At the Tiger Bay debate Thursday afternoon for the Orange County Commission races, candidates Betsy VanderLey and Bobby Olszewski squared off for District 1, and Emily Bonilla and Ted Edwards made their cases as to why they should be elected in District 5 to an audience of Orange County luminaries and officials.
They answered questions on the issues facing Orange County, including the West Orange Relief School, the Lake Pickett projects, TDT funds, and the recovery in the wake of the Pulse nightclub attacks.
Olszewski and VanderLey, competing for the vacant District 1 seat, tended to clash more of the two groups — in his opening statement, Olszewski took sly shots at VanderLey by suggesting, as he has in the past, that she is benefitting in the race from land her family owns in the district, and that her employers are making money off her running.
She said neither of those things were true — she isn’t employed by anyone and her family doesn’t own land in the area.
But otherwise, the candidates all stayed civil and tried to keep their messages focused on the issues rather than attacking one another. Moderated by TV anchor Mike Synan, the debate moved briskly as the candidates hit their talking points and moved on.
On how to pay for improvements to the SunRail, Edwards said it would be good to implement a sales tax and direct the money toward the SunRail — that is, if people want it; and rider numbers may indicate otherwise.
Bonilla disagreed, saying they shouldn’t raise taxes and instead allocate money from elsewhere.
On the issue of the West Orange Relief School, Synan asked the candidates if they would bring it back up again for more discussion. Olszewski said he wouldn’t be opposed to it in an open forum, as any input could potentially better things.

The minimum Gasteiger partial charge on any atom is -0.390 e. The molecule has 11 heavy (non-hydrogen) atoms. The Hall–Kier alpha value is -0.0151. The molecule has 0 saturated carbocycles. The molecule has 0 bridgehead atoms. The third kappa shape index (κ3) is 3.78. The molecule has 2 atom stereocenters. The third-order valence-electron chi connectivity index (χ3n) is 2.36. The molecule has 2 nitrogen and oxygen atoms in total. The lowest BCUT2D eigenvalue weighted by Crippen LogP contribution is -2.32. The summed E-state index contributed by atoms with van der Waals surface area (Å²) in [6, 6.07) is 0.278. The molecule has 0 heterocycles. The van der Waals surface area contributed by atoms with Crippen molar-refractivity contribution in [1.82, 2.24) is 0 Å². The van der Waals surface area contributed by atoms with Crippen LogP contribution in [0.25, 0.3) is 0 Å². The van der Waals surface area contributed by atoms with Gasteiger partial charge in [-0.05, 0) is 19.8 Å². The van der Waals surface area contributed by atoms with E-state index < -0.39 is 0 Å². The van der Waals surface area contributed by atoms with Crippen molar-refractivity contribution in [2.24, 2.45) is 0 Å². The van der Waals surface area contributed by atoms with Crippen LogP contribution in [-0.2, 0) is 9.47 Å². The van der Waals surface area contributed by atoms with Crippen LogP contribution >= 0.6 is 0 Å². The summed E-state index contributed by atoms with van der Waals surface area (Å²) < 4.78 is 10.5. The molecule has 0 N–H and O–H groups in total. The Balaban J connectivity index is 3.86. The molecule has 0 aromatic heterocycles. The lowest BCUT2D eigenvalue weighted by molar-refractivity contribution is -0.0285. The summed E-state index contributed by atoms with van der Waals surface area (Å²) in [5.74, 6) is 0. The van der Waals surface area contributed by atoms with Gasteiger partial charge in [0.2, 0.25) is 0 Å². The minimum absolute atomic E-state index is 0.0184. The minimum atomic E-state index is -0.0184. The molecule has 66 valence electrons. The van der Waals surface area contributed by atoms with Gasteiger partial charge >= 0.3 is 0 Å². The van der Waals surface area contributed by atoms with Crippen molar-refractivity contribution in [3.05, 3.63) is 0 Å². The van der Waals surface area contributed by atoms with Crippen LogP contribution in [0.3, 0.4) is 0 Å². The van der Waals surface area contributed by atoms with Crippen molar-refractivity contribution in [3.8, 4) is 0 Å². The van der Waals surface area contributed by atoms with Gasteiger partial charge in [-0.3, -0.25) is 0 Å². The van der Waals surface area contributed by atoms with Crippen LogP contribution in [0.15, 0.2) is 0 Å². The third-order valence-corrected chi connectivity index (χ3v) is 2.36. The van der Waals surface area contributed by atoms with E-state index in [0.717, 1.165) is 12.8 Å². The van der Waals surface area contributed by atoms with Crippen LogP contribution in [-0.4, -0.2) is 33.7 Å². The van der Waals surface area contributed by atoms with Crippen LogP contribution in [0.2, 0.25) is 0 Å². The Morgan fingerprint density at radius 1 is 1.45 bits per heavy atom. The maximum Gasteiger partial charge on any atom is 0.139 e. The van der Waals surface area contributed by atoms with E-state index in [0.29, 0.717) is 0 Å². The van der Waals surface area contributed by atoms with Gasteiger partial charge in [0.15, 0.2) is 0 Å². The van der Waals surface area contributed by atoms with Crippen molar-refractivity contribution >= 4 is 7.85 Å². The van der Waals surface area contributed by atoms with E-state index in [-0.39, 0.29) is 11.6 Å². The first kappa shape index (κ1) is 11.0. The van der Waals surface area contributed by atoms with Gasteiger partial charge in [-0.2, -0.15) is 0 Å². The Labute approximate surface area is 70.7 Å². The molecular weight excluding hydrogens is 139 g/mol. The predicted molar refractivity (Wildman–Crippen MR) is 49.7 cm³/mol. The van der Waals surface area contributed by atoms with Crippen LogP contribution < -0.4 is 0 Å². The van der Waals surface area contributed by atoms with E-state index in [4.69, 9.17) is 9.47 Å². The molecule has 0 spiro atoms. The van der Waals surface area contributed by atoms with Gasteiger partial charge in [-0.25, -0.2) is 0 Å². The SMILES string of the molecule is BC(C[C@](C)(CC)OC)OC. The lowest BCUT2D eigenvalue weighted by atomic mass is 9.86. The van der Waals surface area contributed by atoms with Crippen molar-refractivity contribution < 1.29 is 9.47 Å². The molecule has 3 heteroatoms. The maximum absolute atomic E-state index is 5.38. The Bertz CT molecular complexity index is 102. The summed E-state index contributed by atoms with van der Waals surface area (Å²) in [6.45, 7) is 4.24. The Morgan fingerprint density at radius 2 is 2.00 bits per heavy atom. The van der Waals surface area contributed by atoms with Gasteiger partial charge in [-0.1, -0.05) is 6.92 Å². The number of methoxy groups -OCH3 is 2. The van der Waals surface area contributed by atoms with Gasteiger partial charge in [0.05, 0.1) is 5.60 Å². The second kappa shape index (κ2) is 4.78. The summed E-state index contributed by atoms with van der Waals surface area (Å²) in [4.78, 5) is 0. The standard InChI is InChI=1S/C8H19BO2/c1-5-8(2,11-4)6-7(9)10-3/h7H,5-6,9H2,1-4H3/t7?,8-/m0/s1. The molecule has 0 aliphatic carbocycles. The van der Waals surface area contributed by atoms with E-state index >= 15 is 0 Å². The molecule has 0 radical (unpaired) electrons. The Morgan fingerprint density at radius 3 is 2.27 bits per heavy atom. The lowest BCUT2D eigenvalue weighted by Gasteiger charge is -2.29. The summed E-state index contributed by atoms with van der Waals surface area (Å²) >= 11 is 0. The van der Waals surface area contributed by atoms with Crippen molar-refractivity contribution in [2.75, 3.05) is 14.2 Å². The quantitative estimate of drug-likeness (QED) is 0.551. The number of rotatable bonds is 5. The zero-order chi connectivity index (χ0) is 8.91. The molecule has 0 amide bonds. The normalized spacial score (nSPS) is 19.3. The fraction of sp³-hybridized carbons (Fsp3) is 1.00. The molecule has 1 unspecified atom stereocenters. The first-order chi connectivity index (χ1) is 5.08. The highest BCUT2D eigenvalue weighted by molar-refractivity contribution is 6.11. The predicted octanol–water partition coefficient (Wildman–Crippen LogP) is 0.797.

Plus, he said, the politicians were really to blame, playing both sides dishonestly and saying different things to different groups of people, which he would never do if elected.
VanderLey held the opposite opinion, saying they had already reached a compromise on the issue and it would be time-consuming to dredge it all back up again.
“I wouldn’t bring it back up for discussion,” she said. “That’s the nature of compromise. Not everybody gets everything they want. They may get a little bit of what they want.”
On working with the school board more in general, Edwards said he was all for working with the school board on projects, but that some of the ordinances in place involving school placement could be too strict. While they say schools can’t be located in rural areas, some rural areas have since become more urbanized, but people get angry anyway.
Bonilla said it would be better for everyone if developers thought more about proper places to put schools and less about how to get more money for themselves.
On the issue of spending $45 million to finish the Orange County Convention Center’s Phase II, Olszewski and VanderLey both said it should be considered whether the money is going to a place that will benefit the county. Edwards said as a supporter of the arts and culture, he was all for funding the OCCC for the good of the community. Bonilla said she would have to look at more details on the funding.
“We should look at how these taxes benefit the community,” she said. “And look at other types of tourism, like agricultural tourism and performing arts, rather than just Disney and I-Drive.”
One of the final questions Synan asked gave each candidate a platform to address negative advertising aimed at them.
VanderLey addressed Olszewski’s critique of her from earlier, when he said she held a fundraiser event at a gun range. That seemed tasteless to him in light of high-profile gun violence stories around the country. He said mixing national events into a local election seemed wrong to him, implying that’s what VanderLey had done.
She replied by saying the fundraiser in question had been held by the Police Benevolent Association.
“I can hardly think of anyone more responsible with their weapons than the police,” she said. “I’m proud of that.”
Olszewski himself said he had been the victim of coordinated attacks from county officials trying to put VanderLey in office instead of him, and maintained he would be a different kind of official, one who acted with more honesty and transparency.
When Synan asked the candidates to raise their hands if they had been the victim of negative campaign ads, Bonilla was the only one who said she hadn’t seen any against her.
At that, Synan said, “Can anyone introduce this woman to politics?” to a rousing laugh.
Edwards said he wasn’t a fan of negative ads painting him as a corporate downtown lawyer who doesn’t know how the “other side” lives.
“I lived on a ranch in Okeechobee,” he said. “I was president of Future Farmers of the USA. I know rural life and agriculture. I’m not some urban lawyer who doesn’t know how to get his hands dirty. I put up my own campaign signs.”